The Chesapeake Bay Foundation’s (CBF) Holly Beach Farm is going to a new owner and public waterfront access will finally be part of its future.
CBF has owned the 293-acre property, just south of the Chesapeake Bay Bridge on the Anne Arundel County side, since 2002. Adjacent to the former Bay ferry sllip, it was a horse farm until CBF acquired it using $8 million in Program Open Space, National Park Service, and Transportation Enhancement funds, intended for conservation and “limited environmental education”, according to the Bay foundation.
Since then, a large scale restoration has been done on the site’s agricultural land and eroding shorelines. It has become a “staging and wintering area” for migratory waterfowl and a nesting site for herons and bald eagles, CBF says. It’s significant because of its freshwater pond adjacent to the brackish Bay.
Now, CBF is proposing to transfer its 293 acres to the Maryland Department of Natural Resources (DNR).
“Over the last twenty years, with generous support from donors and like-minded organizations, the Chesapeake Bay Foundation has had the privilege of stewarding its part of Holly Beach Farm through significant investment in maintenance, restoration, and educational programming. We are so pleased that the State of Maryland has stepped forward with its tremendous resources to continue the conservation and management of this special natural area,” said Hilary Harp Falk, CBF’s President and CEO.
Falk says it is time for a new steward. In October, CBF announced it was seeking an owner “with a proven ability to manage conserved lands in a way that honors the intent of the original funders and continues conservation efforts while respecting the sensitivity of the property’s neighbors.”
At the time, Anne Arundel County Executive Steuart Pittman and Annapolis Mayor Gavin Buckley championed the National Park Trust as Holly Beach Farm’s next steward. They released a letter revealing their hope the property would become “the crown jewel of the Chesapeake National Recreation Area (CNRA)” proposed for the Bay. They also wanted to use Holly Beach Farm as a launch site for a network of electric ferries to be used as public transit between Annapolis, Baltimore, and other sites on both sides of the Bay.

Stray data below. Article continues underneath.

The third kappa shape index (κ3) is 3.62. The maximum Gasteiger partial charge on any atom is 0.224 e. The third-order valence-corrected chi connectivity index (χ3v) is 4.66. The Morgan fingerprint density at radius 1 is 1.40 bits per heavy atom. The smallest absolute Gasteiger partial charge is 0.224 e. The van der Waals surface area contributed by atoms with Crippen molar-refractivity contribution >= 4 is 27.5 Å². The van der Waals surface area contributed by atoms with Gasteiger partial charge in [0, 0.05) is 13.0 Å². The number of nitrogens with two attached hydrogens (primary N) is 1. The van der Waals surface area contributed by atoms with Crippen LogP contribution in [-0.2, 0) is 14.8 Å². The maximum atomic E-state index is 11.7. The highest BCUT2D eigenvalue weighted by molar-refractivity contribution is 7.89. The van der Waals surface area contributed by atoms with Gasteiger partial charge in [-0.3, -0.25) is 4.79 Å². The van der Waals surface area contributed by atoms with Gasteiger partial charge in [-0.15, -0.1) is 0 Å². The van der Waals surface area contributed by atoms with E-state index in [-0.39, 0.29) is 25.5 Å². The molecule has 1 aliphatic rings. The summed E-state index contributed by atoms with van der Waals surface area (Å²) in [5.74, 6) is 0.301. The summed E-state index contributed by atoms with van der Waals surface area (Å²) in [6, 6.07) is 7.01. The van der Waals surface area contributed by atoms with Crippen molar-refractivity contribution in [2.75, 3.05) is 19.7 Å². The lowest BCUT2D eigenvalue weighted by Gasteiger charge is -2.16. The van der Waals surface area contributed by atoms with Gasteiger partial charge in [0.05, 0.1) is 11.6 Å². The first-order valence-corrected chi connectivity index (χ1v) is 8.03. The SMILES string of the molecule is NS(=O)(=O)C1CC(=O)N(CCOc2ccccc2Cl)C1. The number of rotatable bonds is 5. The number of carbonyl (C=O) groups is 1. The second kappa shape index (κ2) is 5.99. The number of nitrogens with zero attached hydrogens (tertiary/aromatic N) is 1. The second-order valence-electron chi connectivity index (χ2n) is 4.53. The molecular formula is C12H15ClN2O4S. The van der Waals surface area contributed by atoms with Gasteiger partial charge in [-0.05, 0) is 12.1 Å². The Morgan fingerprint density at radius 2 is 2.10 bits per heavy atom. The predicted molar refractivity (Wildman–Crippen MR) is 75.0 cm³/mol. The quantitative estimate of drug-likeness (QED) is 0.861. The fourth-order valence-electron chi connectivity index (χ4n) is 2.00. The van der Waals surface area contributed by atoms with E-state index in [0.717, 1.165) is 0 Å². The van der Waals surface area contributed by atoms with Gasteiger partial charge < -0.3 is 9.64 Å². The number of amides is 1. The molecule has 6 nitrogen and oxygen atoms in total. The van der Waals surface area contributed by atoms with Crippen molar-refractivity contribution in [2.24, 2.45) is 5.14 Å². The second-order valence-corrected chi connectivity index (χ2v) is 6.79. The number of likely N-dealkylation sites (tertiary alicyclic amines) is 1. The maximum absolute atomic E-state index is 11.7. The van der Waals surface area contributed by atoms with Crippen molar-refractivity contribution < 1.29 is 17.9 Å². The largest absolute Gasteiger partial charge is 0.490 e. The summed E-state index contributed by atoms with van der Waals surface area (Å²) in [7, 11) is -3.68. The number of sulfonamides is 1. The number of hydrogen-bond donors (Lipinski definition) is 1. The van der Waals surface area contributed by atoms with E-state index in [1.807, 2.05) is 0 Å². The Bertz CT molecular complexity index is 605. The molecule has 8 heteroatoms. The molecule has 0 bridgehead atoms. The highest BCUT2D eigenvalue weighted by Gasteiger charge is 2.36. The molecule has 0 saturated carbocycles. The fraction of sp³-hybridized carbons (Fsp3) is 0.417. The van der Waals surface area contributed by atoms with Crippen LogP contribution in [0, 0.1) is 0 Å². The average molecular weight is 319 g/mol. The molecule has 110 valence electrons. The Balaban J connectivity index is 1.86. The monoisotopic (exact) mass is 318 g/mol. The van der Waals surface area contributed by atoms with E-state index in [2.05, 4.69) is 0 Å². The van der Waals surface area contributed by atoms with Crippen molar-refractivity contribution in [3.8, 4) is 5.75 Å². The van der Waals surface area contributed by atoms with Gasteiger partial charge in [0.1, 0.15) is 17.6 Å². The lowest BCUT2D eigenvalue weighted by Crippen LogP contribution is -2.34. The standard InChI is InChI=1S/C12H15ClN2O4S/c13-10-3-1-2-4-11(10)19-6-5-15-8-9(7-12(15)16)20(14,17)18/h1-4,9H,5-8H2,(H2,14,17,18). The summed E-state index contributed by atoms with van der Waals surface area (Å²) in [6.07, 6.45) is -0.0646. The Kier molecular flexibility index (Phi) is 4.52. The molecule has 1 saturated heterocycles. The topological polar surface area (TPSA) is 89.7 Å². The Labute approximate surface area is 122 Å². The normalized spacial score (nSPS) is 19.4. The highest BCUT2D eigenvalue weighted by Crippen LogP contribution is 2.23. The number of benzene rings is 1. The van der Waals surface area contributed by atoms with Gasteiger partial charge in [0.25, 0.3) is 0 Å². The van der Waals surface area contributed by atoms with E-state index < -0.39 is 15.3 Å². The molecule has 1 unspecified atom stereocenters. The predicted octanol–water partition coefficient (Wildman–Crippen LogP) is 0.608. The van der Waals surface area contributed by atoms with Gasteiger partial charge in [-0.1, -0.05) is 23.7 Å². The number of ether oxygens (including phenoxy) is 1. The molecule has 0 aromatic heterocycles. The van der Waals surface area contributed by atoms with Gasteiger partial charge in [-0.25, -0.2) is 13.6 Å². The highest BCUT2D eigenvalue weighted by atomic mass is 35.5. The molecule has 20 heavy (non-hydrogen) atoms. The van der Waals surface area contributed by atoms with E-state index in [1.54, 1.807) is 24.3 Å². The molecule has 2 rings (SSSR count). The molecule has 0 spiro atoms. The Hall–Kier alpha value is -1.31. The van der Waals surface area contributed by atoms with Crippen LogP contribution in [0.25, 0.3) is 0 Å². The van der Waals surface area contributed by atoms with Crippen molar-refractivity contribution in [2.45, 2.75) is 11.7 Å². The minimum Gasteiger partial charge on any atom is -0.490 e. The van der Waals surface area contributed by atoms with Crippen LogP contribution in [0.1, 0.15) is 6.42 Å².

Ultimately, DNR was chosen instead. Once approved by the Maryland Board of Public Works, the state’s natural resources department will take possession in a no-fee transfer of the waterfront property.
DNR Secretary Josh Kurtz calls the acquisition a “once-in-a-generation” chance for public benefit.
“Holly Beach Farm represents a fantastic opportunity to enable waterfront access and wildlife viewing in Anne Arundel County. At the same time, the location near the Bay Bridge presents challenges that the agency intends to address by working closely with nearby residential communities.”
DNR says specific plans for the property will be developed with public input from neighboring landowners and other individuals.
“We envision providing the public, in a scaled and prescriptive manner, a chance to experience Holly Beach in a way that teaches about and protects the unique habitats and natural communities on this remarkable peninsula,” said Paul Peditto, DNR’s Assistant Secretary of Land Resources.